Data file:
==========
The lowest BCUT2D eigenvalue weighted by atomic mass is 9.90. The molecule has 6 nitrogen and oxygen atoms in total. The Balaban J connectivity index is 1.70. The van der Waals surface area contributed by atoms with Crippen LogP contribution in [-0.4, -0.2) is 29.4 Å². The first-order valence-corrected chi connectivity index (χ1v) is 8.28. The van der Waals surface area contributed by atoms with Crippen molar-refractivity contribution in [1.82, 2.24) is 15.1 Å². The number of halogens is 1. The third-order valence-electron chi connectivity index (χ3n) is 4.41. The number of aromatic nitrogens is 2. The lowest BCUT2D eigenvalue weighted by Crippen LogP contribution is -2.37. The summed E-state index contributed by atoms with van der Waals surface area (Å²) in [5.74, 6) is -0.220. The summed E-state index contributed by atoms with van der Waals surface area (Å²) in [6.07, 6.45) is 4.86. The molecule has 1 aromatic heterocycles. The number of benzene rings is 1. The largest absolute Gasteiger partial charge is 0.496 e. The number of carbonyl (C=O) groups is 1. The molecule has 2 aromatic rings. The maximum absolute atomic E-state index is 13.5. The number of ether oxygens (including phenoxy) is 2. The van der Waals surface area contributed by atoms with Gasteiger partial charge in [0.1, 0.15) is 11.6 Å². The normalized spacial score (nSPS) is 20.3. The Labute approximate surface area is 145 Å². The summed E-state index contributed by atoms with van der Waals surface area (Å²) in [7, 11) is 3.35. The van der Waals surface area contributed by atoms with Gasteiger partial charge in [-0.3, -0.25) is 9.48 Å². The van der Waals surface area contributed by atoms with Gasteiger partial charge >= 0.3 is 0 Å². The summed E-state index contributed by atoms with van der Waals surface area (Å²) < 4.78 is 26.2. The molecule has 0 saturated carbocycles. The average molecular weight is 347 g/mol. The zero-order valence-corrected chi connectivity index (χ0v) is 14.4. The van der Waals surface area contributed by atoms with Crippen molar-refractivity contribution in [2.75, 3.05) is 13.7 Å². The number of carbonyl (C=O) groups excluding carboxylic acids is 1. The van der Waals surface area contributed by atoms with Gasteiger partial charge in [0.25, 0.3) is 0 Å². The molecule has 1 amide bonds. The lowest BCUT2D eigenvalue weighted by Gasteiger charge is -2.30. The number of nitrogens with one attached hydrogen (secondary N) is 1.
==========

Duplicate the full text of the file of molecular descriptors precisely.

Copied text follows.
The lowest BCUT2D eigenvalue weighted by atomic mass is 9.90. The molecule has 6 nitrogen and oxygen atoms in total. The Balaban J connectivity index is 1.70. The van der Waals surface area contributed by atoms with Crippen LogP contribution in [-0.4, -0.2) is 29.4 Å². The first-order valence-corrected chi connectivity index (χ1v) is 8.28. The van der Waals surface area contributed by atoms with Crippen molar-refractivity contribution in [1.82, 2.24) is 15.1 Å². The number of halogens is 1. The third-order valence-electron chi connectivity index (χ3n) is 4.41. The number of aromatic nitrogens is 2. The lowest BCUT2D eigenvalue weighted by Crippen LogP contribution is -2.37. The summed E-state index contributed by atoms with van der Waals surface area (Å²) in [5.74, 6) is -0.220. The summed E-state index contributed by atoms with van der Waals surface area (Å²) in [6.07, 6.45) is 4.86. The molecule has 1 aromatic heterocycles. The number of benzene rings is 1. The largest absolute Gasteiger partial charge is 0.496 e. The number of carbonyl (C=O) groups is 1. The molecule has 2 aromatic rings. The maximum absolute atomic E-state index is 13.5. The number of ether oxygens (including phenoxy) is 2. The van der Waals surface area contributed by atoms with Gasteiger partial charge in [0.1, 0.15) is 11.6 Å². The normalized spacial score (nSPS) is 20.3. The Labute approximate surface area is 145 Å². The summed E-state index contributed by atoms with van der Waals surface area (Å²) in [7, 11) is 3.35. The van der Waals surface area contributed by atoms with Gasteiger partial charge in [-0.3, -0.25) is 9.48 Å². The van der Waals surface area contributed by atoms with Gasteiger partial charge >= 0.3 is 0 Å². The summed E-state index contributed by atoms with van der Waals surface area (Å²) < 4.78 is 26.2. The molecule has 0 saturated carbocycles. The average molecular weight is 347 g/mol. The zero-order valence-corrected chi connectivity index (χ0v) is 14.4. The van der Waals surface area contributed by atoms with Crippen molar-refractivity contribution in [2.75, 3.05) is 13.7 Å². The number of carbonyl (C=O) groups excluding carboxylic acids is 1. The van der Waals surface area contributed by atoms with Gasteiger partial charge in [0.25, 0.3) is 0 Å². The molecule has 1 amide bonds. The lowest BCUT2D eigenvalue weighted by Gasteiger charge is -2.30. The number of nitrogens with one attached hydrogen (secondary N) is 1.